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UR2 Section 6: Session 735 February 3, 1975 9/86 (10%) apple composition melody music contradictions
– The "Unknown" Reality: Volume Two
– Section 6: Reincarnation and Counterparts: The “Past” Seen Through the Mosaics of Consciousness
– Session 735: The Symphony of Your Being. Probable and Reincarnational Selves, Tragic Lives, World Goals, and History
– Session 735 February 3, 1975 9:12 P.M. Monday

[... 19 paragraphs ...]

(9:45.) Give us a moment … A young man was here last evening. He possesses great mastery of the guitar. As he played, it was obvious that any given composition “grew” from the first note, and had always been latent within it. An infinite number of other “alternate” compositions were also latent within the same note, however, but were not played last night. They were quite as legitimate as the compositions that were played. They were, in fact, inaudibly a part of each heard melody, and those unheard variations added silent structure and pacing to the physically actualized music.

[... 5 paragraphs ...]

Returning to our comments about the alternate compositions, you can at any time bring into your own life-composition elements from any “alternate” ones. Period.

[... 3 paragraphs ...]

So you look back through the historical past. All of the counterparts alive as contemporaries then form, together, a musical composition in what you think of as a present; and once that multidimensional song is struck then its past ripples out behind it, so to speak, and its future sings “ahead.” But the song is being created from its beginning and its end simultaneously. In this case, however, it is as if each note has its own consciousness and is free to change its portion of the melody. Yet all are in the same overall composition, in “time,” so that time itself serves as the scale (gesturing) in which the [musical] number is written — chosen as a matter of organization, focus, and framework.

[... 1 paragraph ...]

Now imagine a composition in which the pauses and the silences that you do not hear are sounded — and the notes that you hear are instead the unheard inner structure.

In the last few sentences there is an intuitive “definition” of probable and reincarnational selves, and counterparts, in relationship to the self that you know. In your case, however, you can change your own pacing, add variations, or even begin an entirely new composition if you choose to. Now many people have done this in very simple, mundane ways by suddenly deciding to use abilities they had earlier ignored. A man of letters, for instance, at the age of 40 suddenly remembers his old love of carpentry, reads do-it-yourself manuals, and begins his own home repairs. After disdaining such activities as beneath him for years, he suddenly discovers an intimate relationship with earth and its goods, and this appreciation adds to words that before may have been as dry as ash.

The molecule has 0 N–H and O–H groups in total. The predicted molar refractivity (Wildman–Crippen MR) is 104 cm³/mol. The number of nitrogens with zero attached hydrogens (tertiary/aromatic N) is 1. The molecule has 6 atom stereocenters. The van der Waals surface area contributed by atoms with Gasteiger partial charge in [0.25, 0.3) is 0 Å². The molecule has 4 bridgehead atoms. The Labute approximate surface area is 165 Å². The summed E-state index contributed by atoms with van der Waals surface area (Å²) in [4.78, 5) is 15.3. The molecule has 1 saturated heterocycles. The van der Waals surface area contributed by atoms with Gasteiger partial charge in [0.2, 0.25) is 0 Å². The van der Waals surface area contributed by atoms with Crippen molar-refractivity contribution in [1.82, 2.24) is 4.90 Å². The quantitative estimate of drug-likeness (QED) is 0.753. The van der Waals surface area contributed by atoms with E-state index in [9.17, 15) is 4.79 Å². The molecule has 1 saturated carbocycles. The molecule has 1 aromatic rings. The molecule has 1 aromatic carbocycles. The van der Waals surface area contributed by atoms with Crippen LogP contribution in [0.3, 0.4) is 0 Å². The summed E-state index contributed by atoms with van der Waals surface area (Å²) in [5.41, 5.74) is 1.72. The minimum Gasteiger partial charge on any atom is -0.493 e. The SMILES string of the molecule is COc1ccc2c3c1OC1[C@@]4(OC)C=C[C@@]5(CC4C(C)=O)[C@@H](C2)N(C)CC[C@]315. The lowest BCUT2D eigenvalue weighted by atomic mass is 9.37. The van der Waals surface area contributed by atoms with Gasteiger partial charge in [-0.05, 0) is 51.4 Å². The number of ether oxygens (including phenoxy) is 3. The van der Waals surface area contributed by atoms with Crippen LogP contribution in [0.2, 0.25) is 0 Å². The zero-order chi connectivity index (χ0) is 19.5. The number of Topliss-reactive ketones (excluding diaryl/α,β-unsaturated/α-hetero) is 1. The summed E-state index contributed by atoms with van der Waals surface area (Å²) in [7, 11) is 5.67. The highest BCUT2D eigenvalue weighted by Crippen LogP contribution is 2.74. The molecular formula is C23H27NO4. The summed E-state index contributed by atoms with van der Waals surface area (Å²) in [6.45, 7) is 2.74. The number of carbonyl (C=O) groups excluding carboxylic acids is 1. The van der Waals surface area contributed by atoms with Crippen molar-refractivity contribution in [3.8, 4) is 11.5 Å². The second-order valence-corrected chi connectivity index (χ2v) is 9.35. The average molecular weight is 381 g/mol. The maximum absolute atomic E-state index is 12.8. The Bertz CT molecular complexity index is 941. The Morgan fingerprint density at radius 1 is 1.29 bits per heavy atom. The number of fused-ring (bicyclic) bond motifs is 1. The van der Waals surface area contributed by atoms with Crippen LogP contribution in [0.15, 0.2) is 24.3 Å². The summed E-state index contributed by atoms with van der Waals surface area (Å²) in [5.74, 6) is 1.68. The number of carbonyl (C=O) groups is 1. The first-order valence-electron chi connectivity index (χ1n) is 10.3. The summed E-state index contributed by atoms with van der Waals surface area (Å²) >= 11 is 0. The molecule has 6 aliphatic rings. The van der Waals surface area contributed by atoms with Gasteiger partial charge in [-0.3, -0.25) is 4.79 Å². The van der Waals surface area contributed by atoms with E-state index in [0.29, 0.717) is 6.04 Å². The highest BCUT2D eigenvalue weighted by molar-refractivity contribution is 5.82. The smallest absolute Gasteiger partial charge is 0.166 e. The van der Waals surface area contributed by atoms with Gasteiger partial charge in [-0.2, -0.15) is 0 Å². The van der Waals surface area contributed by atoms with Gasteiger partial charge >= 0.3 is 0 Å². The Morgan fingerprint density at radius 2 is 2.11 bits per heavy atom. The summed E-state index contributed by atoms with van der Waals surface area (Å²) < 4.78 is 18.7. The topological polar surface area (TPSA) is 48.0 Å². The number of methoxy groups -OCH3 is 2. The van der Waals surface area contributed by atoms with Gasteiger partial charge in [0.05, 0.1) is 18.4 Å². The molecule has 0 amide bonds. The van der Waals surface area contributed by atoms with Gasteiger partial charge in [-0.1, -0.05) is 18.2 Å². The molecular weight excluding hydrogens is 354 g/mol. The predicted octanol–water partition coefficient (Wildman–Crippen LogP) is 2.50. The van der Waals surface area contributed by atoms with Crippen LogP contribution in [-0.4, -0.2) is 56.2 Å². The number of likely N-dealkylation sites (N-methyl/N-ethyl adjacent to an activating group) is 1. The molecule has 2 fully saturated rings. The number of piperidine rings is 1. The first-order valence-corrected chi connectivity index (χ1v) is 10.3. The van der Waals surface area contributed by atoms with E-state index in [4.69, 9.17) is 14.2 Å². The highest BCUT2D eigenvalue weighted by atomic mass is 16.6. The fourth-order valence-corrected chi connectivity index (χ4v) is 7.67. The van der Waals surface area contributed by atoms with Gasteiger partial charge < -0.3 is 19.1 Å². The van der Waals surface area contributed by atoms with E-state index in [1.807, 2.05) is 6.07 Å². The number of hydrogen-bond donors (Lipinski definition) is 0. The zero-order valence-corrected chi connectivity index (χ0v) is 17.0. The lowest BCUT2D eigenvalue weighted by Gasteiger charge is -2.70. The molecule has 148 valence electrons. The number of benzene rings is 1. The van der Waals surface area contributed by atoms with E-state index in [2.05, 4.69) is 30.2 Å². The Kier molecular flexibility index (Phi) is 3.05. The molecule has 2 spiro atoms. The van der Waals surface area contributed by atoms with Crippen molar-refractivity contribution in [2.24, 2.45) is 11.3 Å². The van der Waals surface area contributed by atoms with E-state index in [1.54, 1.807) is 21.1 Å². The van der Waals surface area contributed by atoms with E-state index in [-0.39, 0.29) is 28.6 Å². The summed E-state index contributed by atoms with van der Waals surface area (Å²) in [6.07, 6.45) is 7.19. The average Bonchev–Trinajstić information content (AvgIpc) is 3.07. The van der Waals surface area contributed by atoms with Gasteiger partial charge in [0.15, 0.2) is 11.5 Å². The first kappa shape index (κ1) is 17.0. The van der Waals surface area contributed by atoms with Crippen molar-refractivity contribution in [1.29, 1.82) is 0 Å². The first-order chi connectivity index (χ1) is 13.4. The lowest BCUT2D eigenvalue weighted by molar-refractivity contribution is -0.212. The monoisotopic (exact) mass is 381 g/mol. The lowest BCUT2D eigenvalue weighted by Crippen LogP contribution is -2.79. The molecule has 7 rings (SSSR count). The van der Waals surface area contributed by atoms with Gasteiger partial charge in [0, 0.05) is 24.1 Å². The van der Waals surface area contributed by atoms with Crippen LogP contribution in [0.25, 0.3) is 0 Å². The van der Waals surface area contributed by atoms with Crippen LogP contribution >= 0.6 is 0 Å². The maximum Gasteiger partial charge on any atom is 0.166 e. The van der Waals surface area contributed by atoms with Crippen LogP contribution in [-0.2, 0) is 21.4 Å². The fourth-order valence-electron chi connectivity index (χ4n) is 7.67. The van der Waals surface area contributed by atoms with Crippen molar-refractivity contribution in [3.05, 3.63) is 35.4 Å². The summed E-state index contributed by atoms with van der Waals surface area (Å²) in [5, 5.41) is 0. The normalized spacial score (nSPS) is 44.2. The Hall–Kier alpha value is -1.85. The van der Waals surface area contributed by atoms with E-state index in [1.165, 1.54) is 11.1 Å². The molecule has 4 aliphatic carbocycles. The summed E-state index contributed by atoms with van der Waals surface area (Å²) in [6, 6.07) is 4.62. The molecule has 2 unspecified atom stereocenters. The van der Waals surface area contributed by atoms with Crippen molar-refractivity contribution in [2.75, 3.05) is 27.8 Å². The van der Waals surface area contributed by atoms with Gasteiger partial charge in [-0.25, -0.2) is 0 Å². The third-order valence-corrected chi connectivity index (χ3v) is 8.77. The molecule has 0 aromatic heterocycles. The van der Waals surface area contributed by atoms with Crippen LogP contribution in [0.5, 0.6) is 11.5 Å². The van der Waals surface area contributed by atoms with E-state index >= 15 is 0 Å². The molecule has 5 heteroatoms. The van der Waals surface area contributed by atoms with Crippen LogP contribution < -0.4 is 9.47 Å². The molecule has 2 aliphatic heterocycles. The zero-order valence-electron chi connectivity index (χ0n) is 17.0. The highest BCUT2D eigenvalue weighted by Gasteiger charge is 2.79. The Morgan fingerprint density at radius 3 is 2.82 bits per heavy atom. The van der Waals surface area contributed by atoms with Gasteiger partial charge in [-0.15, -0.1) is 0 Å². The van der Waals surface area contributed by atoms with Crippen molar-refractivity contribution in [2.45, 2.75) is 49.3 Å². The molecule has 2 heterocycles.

[... 4 paragraphs ...]

There are many kinds of music. I could say: “Music is triumphant,” or “Music is tragic.” You would understand that I am not contradicting myself. You would not say, or (humorously) at least I hope you would not say: “Why would anyone write a composition like Tchaikovsky’s Pathetique?”8 Why would a composer choose a somber mood? The music itself would have its own sweep and power, and would indeed be beautiful beyond all concepts of good and evil.

(All very intent, leaning forward, eyes wide and dark:) In some manner, even a tragic composition of merit transcends tragedy itself. The composer was exultant in the midst of the deepest emotions of tragedy, or even of defeat. In such cases the tragedy itself is chosen as an emotional framework upon which the psyche plays. The framework is not thrust upon it, but indeed chosen precisely because of its own characteristics — even those of despondency, perhaps.

[... 11 paragraphs ...]

To some extent you can actualize portions of your own unknown reality, and draw them into the experienced area of your life. There is an obvious relationship between one note and another in a musical composition. Now in terms of physical families and in larger terms of countries, there is a relationship between realities, which constantly change as the notes do. To some extent your reality is picked up by your contemporaries. They accept it or not according to the particular theme or focus of their lives.

[... 27 paragraphs ...]

8. It’s no coincidence that Seth used the Pathetique here in his material. The symphony is, probably, Jane’s and my favorite musical composition. We “discovered” the Pathetique during our courtship 21 years ago, and many times during the following months we listened to the two scratchy old records that carried the piece. But even then we were impressed — awed — by its creative power, over and above the obvious emotional connotations we put upon it.

[... 6 paragraphs ...]

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